Australia:M | Canada:PG (Manitoba) (2007) | Canada:14A (Ontario) (2007) | France:12 | Norway:15 | Spain:13 | Sweden:15 | UK:X (original rating) | UK:15 (re-rating) | USA:PG (certificate #23736)

Did You Know?

Although the film was granted a '15' certificate for video in 1987 by the BBFC in the UK, there is no evidence that Warner Home Video actually released this film on any media in the UK until the DVD release in 2007. Indeed, the film was once slated to form part of Warner's 1995 UK 'Terror Vision The Crypt Collection' with a proposed release date of 30 October 1995 quoted in some release catalogs inserted into the collection's earlier releases but this release never materialized until in 2007 it was released in the UK on DVD.See more »
Continuity: In "The Elemantal" scene when the mans wife is scratched by the elemental, we see claw marks on her shoulder, which have disappeared by the time they are in bed laterSee more »
[last lines]
The Proprietor:O dear. The love of money is the root of all evil.
[bell from shop door]
The Proprietor:Ay, customers, come in, come in. I'm sure I have the very thing to tempt you. Lots of bargains. All tastes catered to. Oh... and a big novelty surprise goes with every purchase. Do come in... any time. I'm always open.
See more »
Movie Connections:
Referenced in Horror Business (2005) (V)See more »
The Wedding MarchSee more »


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9 out of 13 people found the following review useful.
Beware the Pleasances!, 14 December 2007
Author: Coventry from the Draconian Swamp of Unholy Souls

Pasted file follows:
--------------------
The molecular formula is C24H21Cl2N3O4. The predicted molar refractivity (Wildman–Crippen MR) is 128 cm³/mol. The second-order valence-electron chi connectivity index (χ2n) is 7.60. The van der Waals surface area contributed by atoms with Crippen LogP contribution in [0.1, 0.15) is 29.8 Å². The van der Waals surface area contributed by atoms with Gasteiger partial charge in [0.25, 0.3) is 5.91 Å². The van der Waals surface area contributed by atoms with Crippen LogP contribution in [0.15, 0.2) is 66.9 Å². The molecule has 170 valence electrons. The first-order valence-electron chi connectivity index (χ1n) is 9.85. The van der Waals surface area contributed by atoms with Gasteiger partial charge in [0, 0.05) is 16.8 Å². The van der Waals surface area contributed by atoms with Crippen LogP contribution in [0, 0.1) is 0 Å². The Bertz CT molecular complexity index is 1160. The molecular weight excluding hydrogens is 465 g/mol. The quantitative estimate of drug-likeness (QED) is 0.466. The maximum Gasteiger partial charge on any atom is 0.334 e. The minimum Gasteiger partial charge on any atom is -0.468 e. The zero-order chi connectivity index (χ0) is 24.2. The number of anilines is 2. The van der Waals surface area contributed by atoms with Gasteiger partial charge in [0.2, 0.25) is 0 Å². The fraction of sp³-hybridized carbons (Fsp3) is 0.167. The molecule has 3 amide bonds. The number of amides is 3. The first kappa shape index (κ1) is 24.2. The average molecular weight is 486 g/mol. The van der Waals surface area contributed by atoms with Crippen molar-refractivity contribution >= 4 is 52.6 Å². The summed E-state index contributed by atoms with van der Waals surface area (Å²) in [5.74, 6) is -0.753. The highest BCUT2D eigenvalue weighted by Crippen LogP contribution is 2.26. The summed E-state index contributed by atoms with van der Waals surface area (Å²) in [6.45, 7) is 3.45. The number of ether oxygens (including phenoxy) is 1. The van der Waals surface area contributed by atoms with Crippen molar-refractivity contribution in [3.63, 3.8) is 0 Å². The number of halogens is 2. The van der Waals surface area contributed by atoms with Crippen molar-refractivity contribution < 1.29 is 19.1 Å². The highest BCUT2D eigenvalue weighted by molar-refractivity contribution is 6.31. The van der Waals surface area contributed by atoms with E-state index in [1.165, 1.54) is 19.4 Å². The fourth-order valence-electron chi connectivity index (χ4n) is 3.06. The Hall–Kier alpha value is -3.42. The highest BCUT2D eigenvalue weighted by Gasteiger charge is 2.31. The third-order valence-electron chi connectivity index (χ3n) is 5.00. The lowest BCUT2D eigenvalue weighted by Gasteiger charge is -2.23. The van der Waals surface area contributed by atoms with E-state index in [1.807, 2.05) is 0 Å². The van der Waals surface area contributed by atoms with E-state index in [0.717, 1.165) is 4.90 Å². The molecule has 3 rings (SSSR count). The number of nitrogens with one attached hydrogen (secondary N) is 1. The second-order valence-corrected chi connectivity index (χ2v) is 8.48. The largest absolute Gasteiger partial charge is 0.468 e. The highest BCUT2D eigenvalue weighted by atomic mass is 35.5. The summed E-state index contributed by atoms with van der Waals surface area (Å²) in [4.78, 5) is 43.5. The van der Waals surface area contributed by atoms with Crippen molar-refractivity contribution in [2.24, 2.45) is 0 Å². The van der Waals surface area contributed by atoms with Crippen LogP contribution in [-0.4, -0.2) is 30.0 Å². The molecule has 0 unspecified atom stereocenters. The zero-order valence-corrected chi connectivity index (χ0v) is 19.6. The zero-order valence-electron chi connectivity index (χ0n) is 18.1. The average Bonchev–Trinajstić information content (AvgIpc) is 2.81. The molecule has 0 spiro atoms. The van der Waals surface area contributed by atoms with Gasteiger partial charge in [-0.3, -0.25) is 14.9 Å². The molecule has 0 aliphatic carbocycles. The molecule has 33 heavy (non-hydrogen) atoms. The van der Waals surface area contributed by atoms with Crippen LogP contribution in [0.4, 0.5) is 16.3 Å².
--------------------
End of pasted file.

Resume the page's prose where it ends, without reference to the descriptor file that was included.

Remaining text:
In good old Amicus-Anthology tradition, debuting director Kevin Connor presents a nice variety of three just above average horror stories and one really terrific one. "From Beyond the Grave" certainly wasn't the production studio's best omnibus effort (that honor goes to either "Asylum" or "The House that Dripped Blood"), but it has a splendid ensemble cast (including eminent British names like Donald Pleasance, Peter Cushing, Ian Ogilvy, David Warner, Ian Carmichael,… ), a neat wraparound narrative and an overall pleasingly sinister atmosphere. All separate tales begin in the same location, namely an obscure and hidden antique shop manned by Peter Cushing. The customers at this shop then become the protagonists of the segments, and the attentive viewer quickly figures out that their own personal fate will also depend on whether or not they are honest human beings. The bought items (an army medal, an ancient mirror, a snuff box and even an medieval door) aren't necessarily essential objects in the tales, though. The first story stars David Warner ("The Omen") as an obnoxious man who becomes possessed with a murderous spirit homing in his recently purchased antique mirror. The plot of "The Gate Crasher", as this story is called, is quite mundane but it boosts a handful of grisly set pieces. The third story is a rather comical referring to "The Exorcist", with Ian Carmichael being possessed by an invisible and hugely hyperactive elemental critter (whatever the hell that may be) that is attached to his shoulder. The exorcism scenes are incredibly over-the-top and the segment isn't really meant to be scary. The fourth and final story was a bit too tacky in my humble opinion, but it nonetheless has awesomely grim scenery (the room, the portal, the axe…) and the beauty of actress Lesley-Ann Down. I'm deliberately saving story number two for last, as it is by far the most superior installment of them all. Most credit here must go to Donald Pleasance and his real-life daughter Angela, for their genuinely uncanny performances as the overly friendly yet obtrusive pair of low-class street merchants who gradually 'take-over' an unhappy married man. I can't reveal too much about the plot, but the performances of Donald and particularly Angela Pleasance truly send cold shivers down your spine. Recommended!